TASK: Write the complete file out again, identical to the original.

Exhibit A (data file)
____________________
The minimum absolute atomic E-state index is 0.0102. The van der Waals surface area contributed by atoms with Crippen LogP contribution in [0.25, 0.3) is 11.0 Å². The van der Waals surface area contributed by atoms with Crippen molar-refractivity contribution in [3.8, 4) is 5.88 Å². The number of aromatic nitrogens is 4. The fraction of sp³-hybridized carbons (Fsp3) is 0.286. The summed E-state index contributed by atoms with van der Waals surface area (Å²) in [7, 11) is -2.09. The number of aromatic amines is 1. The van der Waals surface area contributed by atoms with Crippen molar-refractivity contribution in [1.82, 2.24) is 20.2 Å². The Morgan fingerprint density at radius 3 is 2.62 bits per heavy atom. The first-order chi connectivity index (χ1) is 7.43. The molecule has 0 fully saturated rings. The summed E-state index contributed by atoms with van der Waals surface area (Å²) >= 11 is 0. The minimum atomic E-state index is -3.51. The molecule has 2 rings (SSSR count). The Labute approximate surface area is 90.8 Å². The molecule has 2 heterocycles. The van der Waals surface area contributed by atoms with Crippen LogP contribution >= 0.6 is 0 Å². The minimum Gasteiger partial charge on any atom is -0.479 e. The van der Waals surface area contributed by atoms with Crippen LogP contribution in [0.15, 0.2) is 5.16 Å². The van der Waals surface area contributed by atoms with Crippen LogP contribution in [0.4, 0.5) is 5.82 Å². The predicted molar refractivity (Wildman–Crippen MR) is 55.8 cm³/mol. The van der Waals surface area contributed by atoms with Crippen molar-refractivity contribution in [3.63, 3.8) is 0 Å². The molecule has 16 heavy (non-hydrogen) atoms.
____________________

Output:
The minimum absolute atomic E-state index is 0.0102. The van der Waals surface area contributed by atoms with Crippen LogP contribution in [0.25, 0.3) is 11.0 Å². The van der Waals surface area contributed by atoms with Crippen molar-refractivity contribution in [3.8, 4) is 5.88 Å². The number of aromatic nitrogens is 4. The fraction of sp³-hybridized carbons (Fsp3) is 0.286. The summed E-state index contributed by atoms with van der Waals surface area (Å²) in [7, 11) is -2.09. The number of aromatic amines is 1. The van der Waals surface area contributed by atoms with Crippen molar-refractivity contribution in [1.82, 2.24) is 20.2 Å². The Morgan fingerprint density at radius 3 is 2.62 bits per heavy atom. The first-order chi connectivity index (χ1) is 7.43. The molecule has 0 fully saturated rings. The summed E-state index contributed by atoms with van der Waals surface area (Å²) >= 11 is 0. The minimum atomic E-state index is -3.51. The molecule has 2 rings (SSSR count). The Labute approximate surface area is 90.8 Å². The molecule has 2 heterocycles. The van der Waals surface area contributed by atoms with Crippen LogP contribution >= 0.6 is 0 Å². The minimum Gasteiger partial charge on any atom is -0.479 e. The van der Waals surface area contributed by atoms with Crippen LogP contribution in [0.15, 0.2) is 5.16 Å². The van der Waals surface area contributed by atoms with Crippen LogP contribution in [0.4, 0.5) is 5.82 Å². The predicted molar refractivity (Wildman–Crippen MR) is 55.8 cm³/mol. The van der Waals surface area contributed by atoms with Crippen molar-refractivity contribution in [3.63, 3.8) is 0 Å². The molecule has 16 heavy (non-hydrogen) atoms.